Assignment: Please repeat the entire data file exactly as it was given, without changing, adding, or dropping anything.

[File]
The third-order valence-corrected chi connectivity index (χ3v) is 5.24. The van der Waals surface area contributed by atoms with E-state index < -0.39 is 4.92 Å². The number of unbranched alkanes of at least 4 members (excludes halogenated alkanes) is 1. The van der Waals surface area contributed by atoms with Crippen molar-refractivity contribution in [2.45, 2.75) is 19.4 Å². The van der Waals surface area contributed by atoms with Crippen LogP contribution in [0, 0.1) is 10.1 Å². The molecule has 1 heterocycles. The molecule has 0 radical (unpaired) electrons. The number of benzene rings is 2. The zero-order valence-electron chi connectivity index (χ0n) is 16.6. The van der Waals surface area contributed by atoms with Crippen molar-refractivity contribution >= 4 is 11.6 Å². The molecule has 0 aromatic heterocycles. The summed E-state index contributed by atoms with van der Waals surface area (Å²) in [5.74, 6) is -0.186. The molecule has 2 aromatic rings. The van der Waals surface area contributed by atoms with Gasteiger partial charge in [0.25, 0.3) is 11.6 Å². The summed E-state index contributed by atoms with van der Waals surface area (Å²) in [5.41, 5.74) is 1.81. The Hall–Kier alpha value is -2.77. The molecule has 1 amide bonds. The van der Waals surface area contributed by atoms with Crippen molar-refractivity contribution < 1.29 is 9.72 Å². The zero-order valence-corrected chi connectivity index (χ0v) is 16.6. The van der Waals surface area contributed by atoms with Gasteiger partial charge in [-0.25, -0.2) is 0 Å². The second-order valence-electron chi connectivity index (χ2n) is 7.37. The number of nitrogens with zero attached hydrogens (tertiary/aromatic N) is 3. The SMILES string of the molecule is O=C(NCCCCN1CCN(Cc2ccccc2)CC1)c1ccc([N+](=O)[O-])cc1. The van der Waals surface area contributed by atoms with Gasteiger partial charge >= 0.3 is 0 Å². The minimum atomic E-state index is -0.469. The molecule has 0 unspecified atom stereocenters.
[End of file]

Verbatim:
The third-order valence-corrected chi connectivity index (χ3v) is 5.24. The van der Waals surface area contributed by atoms with E-state index < -0.39 is 4.92 Å². The number of unbranched alkanes of at least 4 members (excludes halogenated alkanes) is 1. The van der Waals surface area contributed by atoms with Crippen molar-refractivity contribution in [2.45, 2.75) is 19.4 Å². The van der Waals surface area contributed by atoms with Crippen LogP contribution in [0, 0.1) is 10.1 Å². The molecule has 1 heterocycles. The molecule has 0 radical (unpaired) electrons. The number of benzene rings is 2. The zero-order valence-electron chi connectivity index (χ0n) is 16.6. The van der Waals surface area contributed by atoms with Crippen molar-refractivity contribution >= 4 is 11.6 Å². The molecule has 0 aromatic heterocycles. The summed E-state index contributed by atoms with van der Waals surface area (Å²) in [5.74, 6) is -0.186. The molecule has 2 aromatic rings. The van der Waals surface area contributed by atoms with Gasteiger partial charge in [0.25, 0.3) is 11.6 Å². The summed E-state index contributed by atoms with van der Waals surface area (Å²) in [5.41, 5.74) is 1.81. The Hall–Kier alpha value is -2.77. The molecule has 1 amide bonds. The van der Waals surface area contributed by atoms with Crippen molar-refractivity contribution < 1.29 is 9.72 Å². The zero-order valence-corrected chi connectivity index (χ0v) is 16.6. The van der Waals surface area contributed by atoms with Gasteiger partial charge in [-0.25, -0.2) is 0 Å². The second-order valence-electron chi connectivity index (χ2n) is 7.37. The number of nitrogens with zero attached hydrogens (tertiary/aromatic N) is 3. The SMILES string of the molecule is O=C(NCCCCN1CCN(Cc2ccccc2)CC1)c1ccc([N+](=O)[O-])cc1. The van der Waals surface area contributed by atoms with Gasteiger partial charge >= 0.3 is 0 Å². The minimum atomic E-state index is -0.469. The molecule has 0 unspecified atom stereocenters.